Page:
While carbon dioxide has been getting lots of publicity in climate change, reactive forms of nitrogen are also building up in the environment, scientists warn.
"The public does not yet know much about nitrogen, but in many ways it is as big an issue as carbon, and due to the interactions of nitrogen and carbon, makes the challenge of providing food and energy to the world's peoples without harming the global environment a tremendous challenge," University of Virginia environmental sciences professor James Galloway said in a statement.
"We are accumulating reactive nitrogen in the environment at alarming rates, and this may prove to be as serious as putting carbon dioxide in the atmosphere," said Galloway, author of a paper and co-author of a second on the topic in Friday's issue of the journal Science.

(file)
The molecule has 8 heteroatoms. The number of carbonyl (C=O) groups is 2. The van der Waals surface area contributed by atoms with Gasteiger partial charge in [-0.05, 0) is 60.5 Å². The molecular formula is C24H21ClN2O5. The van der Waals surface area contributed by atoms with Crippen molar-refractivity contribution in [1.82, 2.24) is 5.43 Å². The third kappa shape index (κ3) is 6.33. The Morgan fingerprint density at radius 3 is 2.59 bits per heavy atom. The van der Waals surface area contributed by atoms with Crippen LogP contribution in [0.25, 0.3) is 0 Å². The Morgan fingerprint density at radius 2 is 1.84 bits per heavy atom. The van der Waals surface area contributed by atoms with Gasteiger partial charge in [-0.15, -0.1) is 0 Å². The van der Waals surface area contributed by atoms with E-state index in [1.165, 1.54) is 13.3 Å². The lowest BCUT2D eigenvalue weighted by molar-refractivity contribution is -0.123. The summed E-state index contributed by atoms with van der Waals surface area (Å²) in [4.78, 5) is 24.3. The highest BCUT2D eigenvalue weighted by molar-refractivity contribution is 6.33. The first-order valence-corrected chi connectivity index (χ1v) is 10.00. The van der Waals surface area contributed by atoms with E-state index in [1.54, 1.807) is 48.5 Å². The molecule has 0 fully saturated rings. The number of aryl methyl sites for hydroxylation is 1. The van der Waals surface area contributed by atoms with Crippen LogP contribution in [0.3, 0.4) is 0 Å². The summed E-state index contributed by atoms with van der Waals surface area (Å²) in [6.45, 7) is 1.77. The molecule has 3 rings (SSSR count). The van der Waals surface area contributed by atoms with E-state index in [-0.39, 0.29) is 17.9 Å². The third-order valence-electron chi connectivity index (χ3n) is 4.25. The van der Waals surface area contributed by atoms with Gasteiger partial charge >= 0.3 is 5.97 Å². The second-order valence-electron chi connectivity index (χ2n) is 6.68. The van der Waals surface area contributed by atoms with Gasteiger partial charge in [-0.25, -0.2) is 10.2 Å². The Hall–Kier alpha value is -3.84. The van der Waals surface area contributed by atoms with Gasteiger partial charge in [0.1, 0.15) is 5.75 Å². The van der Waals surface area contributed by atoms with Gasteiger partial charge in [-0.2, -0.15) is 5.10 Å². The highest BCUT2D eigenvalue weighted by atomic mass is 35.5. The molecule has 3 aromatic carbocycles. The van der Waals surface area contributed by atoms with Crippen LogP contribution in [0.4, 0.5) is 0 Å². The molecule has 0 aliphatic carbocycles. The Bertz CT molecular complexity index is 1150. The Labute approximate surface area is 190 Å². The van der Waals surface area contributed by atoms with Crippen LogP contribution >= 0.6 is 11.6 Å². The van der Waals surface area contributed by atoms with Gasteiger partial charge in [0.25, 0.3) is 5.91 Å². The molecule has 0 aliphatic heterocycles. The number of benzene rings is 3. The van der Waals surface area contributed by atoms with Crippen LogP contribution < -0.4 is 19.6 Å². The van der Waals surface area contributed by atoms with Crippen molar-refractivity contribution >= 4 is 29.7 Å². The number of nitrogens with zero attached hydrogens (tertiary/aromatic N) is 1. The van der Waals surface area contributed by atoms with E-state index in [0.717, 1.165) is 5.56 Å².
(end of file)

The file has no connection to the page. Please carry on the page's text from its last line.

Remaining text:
While nitrogen alone is inert and harmless, reactive nitrogen compounds — such as ammonia — have been released by its use in nitrogen-based fertilizers and the large-scale burning of fossil fuels.
Various forms of nitrogen contribute to greenhouse warming, smog, haze, acid rain dead zones with little or no life along the coasts, and depletion of the ozone layer in the stratosphere, the researchers concluded.
The researchers propose ways to reduce nitrogen use, ranging from encouraging its uptake by plants to recovering and reusing nitrogen from manure and sewage and decreasing nitrogen emissions from fossil fuel combustion.